Fair-minded citizens of Florida must get themselves to a voting booth this November. The plan to ban same-sex marriage – via a constitutional amendment – has generated anxiety and action for a growing number of Florida voters.
And the plan is moving forward. The Associated Press is reporting, the same-sex marriage ban was certified with 649,346 signatures – 38,337 more than the minimum.
A tight-knit faction of frightened conservatives are certain that same-sex unions will destroy the future of family in Florida and elsewhere. This group puts a lot of energy into thwarting progress for lesbian and gay families. They organized a petition drive with the hope of getting the proposed same-sex marriage ban on the November ballot.
Two weeks ago, the state of Florida announced the petition drive was approximately 20,000 votes short of the 611,000 needed, because about 27,000 signatures were double-counted in Miami-Dade County.
South Florida’s Sun-Sentinel.com reported that supporters of the amendment were in full force Tuesday at the polls – to collect those signatures. The signatures collected were sent over-night, to about 60 county supervisors. The amendment’s success or failure depended on whether the supervisors had the time and staffing to verify the signatures by 5 p.m. Friday.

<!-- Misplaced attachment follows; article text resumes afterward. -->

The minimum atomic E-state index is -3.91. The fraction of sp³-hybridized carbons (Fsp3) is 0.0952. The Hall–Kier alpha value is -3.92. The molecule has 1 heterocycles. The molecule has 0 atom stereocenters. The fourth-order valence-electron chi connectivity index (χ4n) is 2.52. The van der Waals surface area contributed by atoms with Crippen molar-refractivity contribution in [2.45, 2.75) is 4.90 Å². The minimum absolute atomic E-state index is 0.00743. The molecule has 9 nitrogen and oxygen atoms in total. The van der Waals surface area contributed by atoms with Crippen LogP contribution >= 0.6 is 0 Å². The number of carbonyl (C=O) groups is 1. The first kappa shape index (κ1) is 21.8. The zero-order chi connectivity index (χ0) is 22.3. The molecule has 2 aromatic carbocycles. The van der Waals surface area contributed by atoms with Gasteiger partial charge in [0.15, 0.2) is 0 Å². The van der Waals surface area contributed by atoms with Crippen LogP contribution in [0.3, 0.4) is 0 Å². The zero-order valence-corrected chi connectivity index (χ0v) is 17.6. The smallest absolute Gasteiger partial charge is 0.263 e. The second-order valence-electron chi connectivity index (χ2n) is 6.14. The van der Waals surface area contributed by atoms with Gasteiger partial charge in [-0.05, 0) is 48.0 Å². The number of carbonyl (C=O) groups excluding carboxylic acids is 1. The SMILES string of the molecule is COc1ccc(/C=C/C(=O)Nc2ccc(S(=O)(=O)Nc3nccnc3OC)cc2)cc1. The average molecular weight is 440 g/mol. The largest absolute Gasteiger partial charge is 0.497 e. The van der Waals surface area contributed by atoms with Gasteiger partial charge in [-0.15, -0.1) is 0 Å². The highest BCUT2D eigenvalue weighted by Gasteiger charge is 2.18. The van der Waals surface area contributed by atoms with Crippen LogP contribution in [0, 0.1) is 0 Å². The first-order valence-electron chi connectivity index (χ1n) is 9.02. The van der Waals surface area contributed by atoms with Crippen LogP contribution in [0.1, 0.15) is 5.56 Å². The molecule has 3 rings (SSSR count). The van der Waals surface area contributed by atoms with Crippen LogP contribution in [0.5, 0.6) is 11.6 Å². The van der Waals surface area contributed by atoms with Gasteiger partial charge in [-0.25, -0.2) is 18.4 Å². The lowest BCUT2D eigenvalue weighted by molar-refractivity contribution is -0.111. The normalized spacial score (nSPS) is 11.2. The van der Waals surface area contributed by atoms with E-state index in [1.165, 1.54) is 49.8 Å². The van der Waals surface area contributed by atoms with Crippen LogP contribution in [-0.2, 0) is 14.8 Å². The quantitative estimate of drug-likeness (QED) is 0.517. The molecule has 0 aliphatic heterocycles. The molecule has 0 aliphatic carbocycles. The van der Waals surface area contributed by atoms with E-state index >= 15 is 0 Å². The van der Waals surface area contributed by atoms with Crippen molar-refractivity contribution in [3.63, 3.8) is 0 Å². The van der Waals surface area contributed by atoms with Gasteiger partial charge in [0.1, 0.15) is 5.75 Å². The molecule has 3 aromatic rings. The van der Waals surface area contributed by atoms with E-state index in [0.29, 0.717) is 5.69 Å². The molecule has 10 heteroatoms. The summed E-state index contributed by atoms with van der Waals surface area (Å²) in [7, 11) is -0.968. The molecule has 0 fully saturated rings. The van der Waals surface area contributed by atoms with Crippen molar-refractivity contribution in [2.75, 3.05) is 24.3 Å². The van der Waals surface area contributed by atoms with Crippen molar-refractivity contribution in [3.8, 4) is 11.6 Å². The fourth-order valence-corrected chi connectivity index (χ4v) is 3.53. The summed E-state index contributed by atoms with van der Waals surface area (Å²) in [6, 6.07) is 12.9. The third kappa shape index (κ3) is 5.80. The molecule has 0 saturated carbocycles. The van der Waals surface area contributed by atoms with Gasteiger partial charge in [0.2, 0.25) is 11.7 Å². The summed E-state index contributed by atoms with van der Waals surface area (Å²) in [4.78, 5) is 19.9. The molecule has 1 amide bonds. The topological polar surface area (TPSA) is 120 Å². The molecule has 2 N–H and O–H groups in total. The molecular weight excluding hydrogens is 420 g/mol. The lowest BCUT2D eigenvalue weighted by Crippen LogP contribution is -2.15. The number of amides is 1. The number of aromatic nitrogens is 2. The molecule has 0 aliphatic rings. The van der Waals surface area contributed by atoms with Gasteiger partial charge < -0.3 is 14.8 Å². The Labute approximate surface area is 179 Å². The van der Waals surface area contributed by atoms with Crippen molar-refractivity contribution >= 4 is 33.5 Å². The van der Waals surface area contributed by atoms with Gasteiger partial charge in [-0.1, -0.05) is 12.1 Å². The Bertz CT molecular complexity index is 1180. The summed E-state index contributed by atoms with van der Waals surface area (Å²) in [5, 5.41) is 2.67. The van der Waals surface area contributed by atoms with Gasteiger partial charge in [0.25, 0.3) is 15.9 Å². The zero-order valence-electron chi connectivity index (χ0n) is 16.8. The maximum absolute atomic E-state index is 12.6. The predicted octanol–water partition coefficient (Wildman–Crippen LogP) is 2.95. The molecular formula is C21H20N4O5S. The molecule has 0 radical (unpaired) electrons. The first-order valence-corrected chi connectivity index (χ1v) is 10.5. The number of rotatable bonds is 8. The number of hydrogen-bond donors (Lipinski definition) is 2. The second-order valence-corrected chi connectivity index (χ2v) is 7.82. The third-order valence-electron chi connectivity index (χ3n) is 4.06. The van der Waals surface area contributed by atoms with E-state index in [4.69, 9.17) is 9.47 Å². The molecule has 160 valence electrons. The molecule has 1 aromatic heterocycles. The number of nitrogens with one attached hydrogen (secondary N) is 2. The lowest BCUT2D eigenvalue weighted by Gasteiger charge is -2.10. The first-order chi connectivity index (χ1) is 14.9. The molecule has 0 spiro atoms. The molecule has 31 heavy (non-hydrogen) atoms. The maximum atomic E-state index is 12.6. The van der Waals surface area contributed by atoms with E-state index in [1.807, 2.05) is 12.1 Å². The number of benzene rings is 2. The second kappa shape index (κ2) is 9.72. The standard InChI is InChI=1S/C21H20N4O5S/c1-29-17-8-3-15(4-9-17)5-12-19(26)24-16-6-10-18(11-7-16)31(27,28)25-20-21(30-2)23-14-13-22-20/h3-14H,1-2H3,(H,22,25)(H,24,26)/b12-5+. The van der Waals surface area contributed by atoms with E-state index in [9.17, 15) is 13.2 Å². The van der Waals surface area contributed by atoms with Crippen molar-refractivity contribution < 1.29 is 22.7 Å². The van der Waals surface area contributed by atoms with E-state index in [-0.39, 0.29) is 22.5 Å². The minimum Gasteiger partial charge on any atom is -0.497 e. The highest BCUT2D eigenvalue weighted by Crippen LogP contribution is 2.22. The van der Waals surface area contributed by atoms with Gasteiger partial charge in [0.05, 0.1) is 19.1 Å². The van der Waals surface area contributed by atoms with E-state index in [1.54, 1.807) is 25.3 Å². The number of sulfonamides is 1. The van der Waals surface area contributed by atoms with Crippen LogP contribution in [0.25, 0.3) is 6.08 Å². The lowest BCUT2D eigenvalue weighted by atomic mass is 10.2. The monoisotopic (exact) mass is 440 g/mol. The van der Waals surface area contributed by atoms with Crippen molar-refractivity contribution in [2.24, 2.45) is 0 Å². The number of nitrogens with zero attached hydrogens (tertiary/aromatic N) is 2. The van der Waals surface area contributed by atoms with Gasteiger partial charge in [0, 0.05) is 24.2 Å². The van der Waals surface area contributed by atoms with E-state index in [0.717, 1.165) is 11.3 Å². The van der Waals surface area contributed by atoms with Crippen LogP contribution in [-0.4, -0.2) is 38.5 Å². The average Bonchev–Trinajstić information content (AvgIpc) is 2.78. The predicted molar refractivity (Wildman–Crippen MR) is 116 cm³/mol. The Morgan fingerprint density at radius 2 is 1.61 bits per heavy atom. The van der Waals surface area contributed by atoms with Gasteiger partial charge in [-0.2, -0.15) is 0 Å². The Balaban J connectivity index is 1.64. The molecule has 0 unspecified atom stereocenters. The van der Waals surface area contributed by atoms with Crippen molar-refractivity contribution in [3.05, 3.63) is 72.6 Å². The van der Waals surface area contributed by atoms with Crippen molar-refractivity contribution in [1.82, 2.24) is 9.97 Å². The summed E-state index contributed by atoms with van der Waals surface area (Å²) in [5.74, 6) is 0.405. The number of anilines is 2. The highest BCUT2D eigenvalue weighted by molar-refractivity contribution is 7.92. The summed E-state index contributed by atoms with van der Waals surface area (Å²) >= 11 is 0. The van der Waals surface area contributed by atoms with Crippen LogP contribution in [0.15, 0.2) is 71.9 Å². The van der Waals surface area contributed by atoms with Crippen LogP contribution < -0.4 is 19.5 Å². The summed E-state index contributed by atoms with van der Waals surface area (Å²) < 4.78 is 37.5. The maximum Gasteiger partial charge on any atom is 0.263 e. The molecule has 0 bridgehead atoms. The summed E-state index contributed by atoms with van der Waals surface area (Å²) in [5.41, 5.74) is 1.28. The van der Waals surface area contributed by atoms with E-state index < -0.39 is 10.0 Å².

Conservatives were tenacious. The right-wing group, Florida4Marriage, even asked if they could help count and verify the signatures on their own petitions! According to OrlandoSentinel.com the leader of the group wrote a form letter to the supervisors of each county.
“We have hundreds of people around the state and specifically in your county that could be used as volunteers, deputized workers or even hired to assist you with counting and processing all of the petitions received or doing other duties so that all the petitions can be processed.”
Fairness for All Families and Florida Red and Blue, two of the civil rights groups fighting the Florida Marriage Protection Amendment had supporters at several polling places – urging people to vote “no” if the issue made it to the November ballot.
In order to pass, the initiative will need 60 percent of the vote.